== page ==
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Unformatted text preview: he scope of the project. The scope statement should include, either directly or by reference to other documents: Project justification--the business need that the project was undertaken to address. The project justification provides the basis for evaluating future tradeoffs. Project's product--a brief summary of the product description (the product description is discussed in Section 22.214.171.124). Project deliverables--a list of the summary-level subproducts whose full and satisfactory delivery marks completion of the project. For example, the major deliverables for a software development project might include the working computer code, a user manual, and an interactive tutorial. When known, exclusions should be identified, but anything not explicitly included is implicitly excluded. Project objectives--the quantifiable criteria that must be met for the project to be considered successful. Project objectives must include at least cost, schedule, and quality measures. Project objectives should have an attribute (e.g., cost), a metric (e.g., United States [U.S.] dollars), and an absolute or relative value (e.g., less than 1.5 million). Unquantified objectives (e.g., "customer satisfaction") entail high risk to successful accomplishment. .2 Supporting detail. Supporting detail for the scope statement should be documented and organized as needed to facilitate its use by other project management processes. Supporting detail should always include documentation of all identified assumptions and constraints. The amount of additional detail may vary by application area. .3 Scope management plan. This document describes how project scope will be managed and how scope changes will be integrated into the project. It should also include an assessment of the expected stability of the project scope (i.e., how likely is it to change, how frequently, and by how much). The scope management plan should also include a clear description of how scope changes will be identified and classified. (This is particularly difficult--and therefore absolutely essential--when the product characteristics are still being elaborated.) 56 NAVIGATION LINKS ACROYMNS LIST ACRONYMS LIST ACROYMNS LIST A Guide to the Project Management Body of Knowledge (PMBOK Guide) 2000 Edition 2000 Project Management Institute, Four Campus Boulevard, Newtown Square, PA 19073-3299 USA Chapter 5--Project Scope Management A scope management plan may be formal or informal, highly detailed or broadly framed, based on the needs of the project. It is a subsidiary component of the project plan (described in Section 126.96.36.199). 5.3 SCOPE DEFINITION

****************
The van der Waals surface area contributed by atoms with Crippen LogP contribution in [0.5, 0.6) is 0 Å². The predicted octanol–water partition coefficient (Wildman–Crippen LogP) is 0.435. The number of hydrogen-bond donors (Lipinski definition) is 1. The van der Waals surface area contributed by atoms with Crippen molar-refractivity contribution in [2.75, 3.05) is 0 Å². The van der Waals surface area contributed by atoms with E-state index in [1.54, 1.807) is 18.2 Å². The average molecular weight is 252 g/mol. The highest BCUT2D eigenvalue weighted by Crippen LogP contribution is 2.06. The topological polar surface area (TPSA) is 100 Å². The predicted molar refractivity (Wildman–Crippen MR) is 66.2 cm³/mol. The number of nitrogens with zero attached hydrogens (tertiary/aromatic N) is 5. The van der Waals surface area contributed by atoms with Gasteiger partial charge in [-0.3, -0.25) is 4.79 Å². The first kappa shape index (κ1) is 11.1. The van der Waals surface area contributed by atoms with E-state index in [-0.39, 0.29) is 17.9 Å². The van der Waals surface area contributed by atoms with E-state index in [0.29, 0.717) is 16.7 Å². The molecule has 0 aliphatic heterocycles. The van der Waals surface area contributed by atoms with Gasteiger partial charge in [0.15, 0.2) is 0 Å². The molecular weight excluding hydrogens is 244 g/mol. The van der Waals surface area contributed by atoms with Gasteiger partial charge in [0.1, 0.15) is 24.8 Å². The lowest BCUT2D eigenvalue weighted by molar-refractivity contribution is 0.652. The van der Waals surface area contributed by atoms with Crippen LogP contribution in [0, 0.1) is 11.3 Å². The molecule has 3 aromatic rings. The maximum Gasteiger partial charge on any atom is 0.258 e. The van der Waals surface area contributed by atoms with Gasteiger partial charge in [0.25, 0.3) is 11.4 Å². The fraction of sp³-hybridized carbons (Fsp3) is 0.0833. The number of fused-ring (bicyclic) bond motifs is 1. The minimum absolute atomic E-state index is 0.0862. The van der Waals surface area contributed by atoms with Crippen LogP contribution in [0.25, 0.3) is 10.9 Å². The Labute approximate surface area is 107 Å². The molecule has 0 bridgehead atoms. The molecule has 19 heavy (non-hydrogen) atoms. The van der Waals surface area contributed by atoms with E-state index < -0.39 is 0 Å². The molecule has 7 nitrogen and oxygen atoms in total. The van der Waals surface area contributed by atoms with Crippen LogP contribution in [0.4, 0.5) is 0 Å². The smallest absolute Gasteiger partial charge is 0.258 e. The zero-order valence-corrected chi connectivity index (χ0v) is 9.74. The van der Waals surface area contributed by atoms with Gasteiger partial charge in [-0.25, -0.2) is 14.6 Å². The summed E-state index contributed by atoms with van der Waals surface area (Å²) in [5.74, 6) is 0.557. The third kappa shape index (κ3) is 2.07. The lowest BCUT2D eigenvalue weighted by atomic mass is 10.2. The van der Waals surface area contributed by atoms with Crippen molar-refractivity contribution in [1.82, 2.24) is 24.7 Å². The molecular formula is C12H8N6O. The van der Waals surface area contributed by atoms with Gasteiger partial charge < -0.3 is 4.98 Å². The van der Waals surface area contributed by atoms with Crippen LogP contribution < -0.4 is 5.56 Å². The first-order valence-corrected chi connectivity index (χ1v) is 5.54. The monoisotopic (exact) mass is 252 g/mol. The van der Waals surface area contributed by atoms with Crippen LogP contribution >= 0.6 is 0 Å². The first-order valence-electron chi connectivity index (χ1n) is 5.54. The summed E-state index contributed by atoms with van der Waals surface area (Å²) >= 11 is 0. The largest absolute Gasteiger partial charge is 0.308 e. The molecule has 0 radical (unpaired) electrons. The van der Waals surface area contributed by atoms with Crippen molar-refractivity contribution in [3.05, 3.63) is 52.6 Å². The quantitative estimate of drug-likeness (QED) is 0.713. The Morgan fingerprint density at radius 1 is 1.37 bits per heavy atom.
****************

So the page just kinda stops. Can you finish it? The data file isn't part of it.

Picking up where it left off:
Scope definition involves subdividing the major project deliverables (as identified in the scope statement as defined in Section 188.8.131.52) into smaller, more manageable components to: Improve the accuracy of cost, duration, and resource estimates. Define a baseline for performance measurement and control. Facilitate clear responsibility assignments. Proper scope defini...
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